When a 401(k) or other retirement plan requires an annual audit, a plan administrator may have a choice to engage an audit firm to perform a full-scope audit or a limited scope audit of the financial statements. To be qualified … read more
I would like to address disclosure versus communication. They are two very different things, but they shouldn’t be. Have you ever tried to read ERISA or DOL regulations? The average person doesn’t read this stuff. Lawyers read it because it … read more
When companies are selecting the services for their 401K plan, are they assessing the fees that they are paying for these services? As it has been required for these fees to be more transparent, this is something every company with … read more
I was browsing the United States Department of Labor (“DOL”) website the other day and I came across an interesting article that talked about employer abuse of employees’ 401(k) contributions. I haven’t really thought much about this before as I … read more
Every American knows the instant anxiety associated with receiving a letter from the Internal Revenue Service (“IRS”). That anxiety might be overwhelming if the letter is a notification that your company’s employee benefit plan has been chosen for examination. The … read more
If your company has a 401(k) plan, one of the areas to understand is if your plan allows for different types of distributions, what they entail, and some key items to note regarding each type. The main types of distributions … read more
Ever since Congress changed the rules to allow plan hardship withdrawals, hardship distributions have been continually increasing among plan participants. There are six safe harbor expenses which the IRS deems to be an immediate and heavy financial need: Purchase of … read more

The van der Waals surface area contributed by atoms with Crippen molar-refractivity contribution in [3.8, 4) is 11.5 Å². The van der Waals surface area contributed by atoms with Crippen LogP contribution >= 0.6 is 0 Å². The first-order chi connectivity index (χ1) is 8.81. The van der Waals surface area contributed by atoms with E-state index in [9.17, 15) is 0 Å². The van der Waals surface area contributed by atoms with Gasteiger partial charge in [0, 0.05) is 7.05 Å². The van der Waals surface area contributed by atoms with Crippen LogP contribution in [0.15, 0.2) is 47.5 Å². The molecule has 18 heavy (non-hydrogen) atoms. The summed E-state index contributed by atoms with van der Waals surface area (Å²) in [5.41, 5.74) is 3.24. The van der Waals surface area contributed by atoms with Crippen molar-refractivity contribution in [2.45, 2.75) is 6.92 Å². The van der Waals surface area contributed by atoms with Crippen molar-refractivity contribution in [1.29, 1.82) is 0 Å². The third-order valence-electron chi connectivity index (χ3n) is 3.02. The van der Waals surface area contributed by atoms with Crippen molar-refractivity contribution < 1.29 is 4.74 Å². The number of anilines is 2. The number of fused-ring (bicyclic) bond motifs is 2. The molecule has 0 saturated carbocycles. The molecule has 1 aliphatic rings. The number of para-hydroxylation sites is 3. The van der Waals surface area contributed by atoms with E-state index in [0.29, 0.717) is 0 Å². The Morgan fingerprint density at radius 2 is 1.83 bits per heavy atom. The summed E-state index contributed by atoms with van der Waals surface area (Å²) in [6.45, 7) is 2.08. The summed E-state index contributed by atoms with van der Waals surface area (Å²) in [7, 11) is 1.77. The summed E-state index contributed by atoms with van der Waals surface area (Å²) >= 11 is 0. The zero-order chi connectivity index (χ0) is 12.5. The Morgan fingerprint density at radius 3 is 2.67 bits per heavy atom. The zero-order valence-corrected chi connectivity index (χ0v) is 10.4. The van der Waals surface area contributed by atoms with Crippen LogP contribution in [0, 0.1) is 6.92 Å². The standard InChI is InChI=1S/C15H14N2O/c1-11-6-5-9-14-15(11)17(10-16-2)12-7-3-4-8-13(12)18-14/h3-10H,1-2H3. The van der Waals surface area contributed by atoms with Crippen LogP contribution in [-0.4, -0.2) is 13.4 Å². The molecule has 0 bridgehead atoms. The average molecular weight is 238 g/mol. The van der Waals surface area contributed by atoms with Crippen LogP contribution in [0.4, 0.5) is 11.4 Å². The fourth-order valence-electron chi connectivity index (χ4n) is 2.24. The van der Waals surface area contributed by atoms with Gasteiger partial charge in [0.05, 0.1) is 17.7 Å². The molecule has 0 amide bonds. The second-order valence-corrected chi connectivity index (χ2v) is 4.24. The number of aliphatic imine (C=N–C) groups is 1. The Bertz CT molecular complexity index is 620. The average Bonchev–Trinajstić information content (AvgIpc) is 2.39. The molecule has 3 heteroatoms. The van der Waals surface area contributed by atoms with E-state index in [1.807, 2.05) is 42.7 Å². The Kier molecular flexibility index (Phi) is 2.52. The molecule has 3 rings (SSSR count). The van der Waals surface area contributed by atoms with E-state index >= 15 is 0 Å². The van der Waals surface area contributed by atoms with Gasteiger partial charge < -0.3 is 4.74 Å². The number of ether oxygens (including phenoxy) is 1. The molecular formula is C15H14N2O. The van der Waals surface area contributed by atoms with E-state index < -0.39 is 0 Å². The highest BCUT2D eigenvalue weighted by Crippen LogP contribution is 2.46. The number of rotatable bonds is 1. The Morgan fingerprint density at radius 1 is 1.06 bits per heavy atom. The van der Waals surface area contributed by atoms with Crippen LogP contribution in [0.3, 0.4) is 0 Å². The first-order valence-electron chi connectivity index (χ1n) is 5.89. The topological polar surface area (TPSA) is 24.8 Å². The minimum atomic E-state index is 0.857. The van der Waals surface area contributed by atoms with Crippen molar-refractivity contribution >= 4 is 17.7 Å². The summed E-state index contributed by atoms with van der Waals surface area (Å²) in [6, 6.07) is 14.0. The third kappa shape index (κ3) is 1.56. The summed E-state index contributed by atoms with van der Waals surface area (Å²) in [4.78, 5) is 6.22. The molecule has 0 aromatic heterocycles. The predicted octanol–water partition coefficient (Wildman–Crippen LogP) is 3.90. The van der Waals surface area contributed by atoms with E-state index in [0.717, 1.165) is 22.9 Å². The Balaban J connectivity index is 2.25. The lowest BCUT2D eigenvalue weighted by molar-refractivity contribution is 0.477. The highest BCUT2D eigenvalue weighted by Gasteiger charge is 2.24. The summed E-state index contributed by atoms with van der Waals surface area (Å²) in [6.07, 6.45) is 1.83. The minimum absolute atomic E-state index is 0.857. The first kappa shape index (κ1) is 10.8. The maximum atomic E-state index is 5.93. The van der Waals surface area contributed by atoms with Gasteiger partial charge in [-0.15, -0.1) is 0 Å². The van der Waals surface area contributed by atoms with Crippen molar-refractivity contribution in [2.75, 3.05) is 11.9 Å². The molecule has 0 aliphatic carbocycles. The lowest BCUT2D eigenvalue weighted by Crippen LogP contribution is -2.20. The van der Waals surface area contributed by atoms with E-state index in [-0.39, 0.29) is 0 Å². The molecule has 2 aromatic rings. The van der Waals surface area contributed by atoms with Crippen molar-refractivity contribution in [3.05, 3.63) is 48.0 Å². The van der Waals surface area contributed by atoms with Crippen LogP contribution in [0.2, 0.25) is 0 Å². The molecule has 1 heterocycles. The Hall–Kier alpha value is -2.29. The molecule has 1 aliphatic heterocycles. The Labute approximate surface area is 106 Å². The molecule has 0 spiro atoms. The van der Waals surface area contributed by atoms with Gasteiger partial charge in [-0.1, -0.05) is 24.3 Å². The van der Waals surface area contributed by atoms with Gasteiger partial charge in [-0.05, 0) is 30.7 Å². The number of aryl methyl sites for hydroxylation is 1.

Most companies implement a 401K Plan in order to assist employees in planning for their future; in doing so, they wish to have high participation. If the current plan an employer has in place is not providing high participation, it … read more
If your company offers an employee benefit plan that is subject to the Employee Retirement Income Security Act (“ERISA”), for example a 401(k) plan, it is important to remember that your Company is responsible for ensuring that the Plan and … read more
Lost participants are those participants who have balances in the plan (unclaimed benefits) or have been distributed an amount from the plan (uncashed benefit checks) and cannot be located. The participant either doesn’t know or forgot they have a balance … read more
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- Compliance Testing Failures – Now What?
- Key Qualities to Evaluate When Selecting an Auditor for Your Employee Benefit Plan
- Full Scope vs. Limited Scope Audits
- Supreme Court Rules that Plan Sponsors Have Duty to Monitor Investment Options
- Language Barriers of 401(k) Disclosure
- Reduced Corrective Contributions
- Internal Control for Plan Management
- 401K Plan Fee Assessment
- Warning Signs Your Employer May be Misusing Your 401(k) Savings
- Why a Quality Audit of Your Plan is so Important